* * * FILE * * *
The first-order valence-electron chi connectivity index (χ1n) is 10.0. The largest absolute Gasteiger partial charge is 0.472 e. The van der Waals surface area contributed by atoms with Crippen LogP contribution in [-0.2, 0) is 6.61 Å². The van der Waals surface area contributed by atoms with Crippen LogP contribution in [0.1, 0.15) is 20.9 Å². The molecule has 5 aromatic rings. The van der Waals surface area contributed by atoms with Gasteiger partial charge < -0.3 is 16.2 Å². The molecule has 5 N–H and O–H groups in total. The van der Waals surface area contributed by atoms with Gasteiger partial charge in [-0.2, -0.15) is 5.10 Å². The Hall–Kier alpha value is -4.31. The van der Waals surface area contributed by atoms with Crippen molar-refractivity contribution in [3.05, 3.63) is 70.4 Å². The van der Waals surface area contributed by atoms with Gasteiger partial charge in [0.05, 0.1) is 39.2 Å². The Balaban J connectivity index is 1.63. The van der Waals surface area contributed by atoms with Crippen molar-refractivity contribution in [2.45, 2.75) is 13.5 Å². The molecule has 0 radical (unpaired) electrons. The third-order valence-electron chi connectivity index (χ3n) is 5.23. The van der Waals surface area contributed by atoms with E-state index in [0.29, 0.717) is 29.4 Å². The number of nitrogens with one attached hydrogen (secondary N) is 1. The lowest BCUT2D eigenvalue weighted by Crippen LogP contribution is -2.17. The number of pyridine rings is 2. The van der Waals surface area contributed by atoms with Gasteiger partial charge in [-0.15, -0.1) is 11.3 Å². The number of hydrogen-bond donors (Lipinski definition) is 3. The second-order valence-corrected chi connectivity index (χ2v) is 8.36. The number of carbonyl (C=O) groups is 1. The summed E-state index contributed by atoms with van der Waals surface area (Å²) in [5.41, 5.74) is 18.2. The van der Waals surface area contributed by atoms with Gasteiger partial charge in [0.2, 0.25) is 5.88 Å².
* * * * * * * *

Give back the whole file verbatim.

The first-order valence-electron chi connectivity index (χ1n) is 10.0. The largest absolute Gasteiger partial charge is 0.472 e. The van der Waals surface area contributed by atoms with Crippen LogP contribution in [-0.2, 0) is 6.61 Å². The van der Waals surface area contributed by atoms with Crippen LogP contribution in [0.1, 0.15) is 20.9 Å². The molecule has 5 aromatic rings. The van der Waals surface area contributed by atoms with Gasteiger partial charge < -0.3 is 16.2 Å². The molecule has 5 N–H and O–H groups in total. The van der Waals surface area contributed by atoms with Gasteiger partial charge in [-0.2, -0.15) is 5.10 Å². The Hall–Kier alpha value is -4.31. The van der Waals surface area contributed by atoms with Crippen molar-refractivity contribution in [3.05, 3.63) is 70.4 Å². The van der Waals surface area contributed by atoms with Gasteiger partial charge in [0.05, 0.1) is 39.2 Å². The Balaban J connectivity index is 1.63. The van der Waals surface area contributed by atoms with Crippen molar-refractivity contribution in [2.45, 2.75) is 13.5 Å². The molecule has 0 radical (unpaired) electrons. The third-order valence-electron chi connectivity index (χ3n) is 5.23. The van der Waals surface area contributed by atoms with E-state index in [0.29, 0.717) is 29.4 Å². The number of nitrogens with one attached hydrogen (secondary N) is 1. The lowest BCUT2D eigenvalue weighted by Crippen LogP contribution is -2.17. The number of pyridine rings is 2. The van der Waals surface area contributed by atoms with Gasteiger partial charge in [-0.15, -0.1) is 11.3 Å². The number of hydrogen-bond donors (Lipinski definition) is 3. The second-order valence-corrected chi connectivity index (χ2v) is 8.36. The number of carbonyl (C=O) groups is 1. The summed E-state index contributed by atoms with van der Waals surface area (Å²) in [5.41, 5.74) is 18.2. The van der Waals surface area contributed by atoms with Gasteiger partial charge in [0.2, 0.25) is 5.88 Å².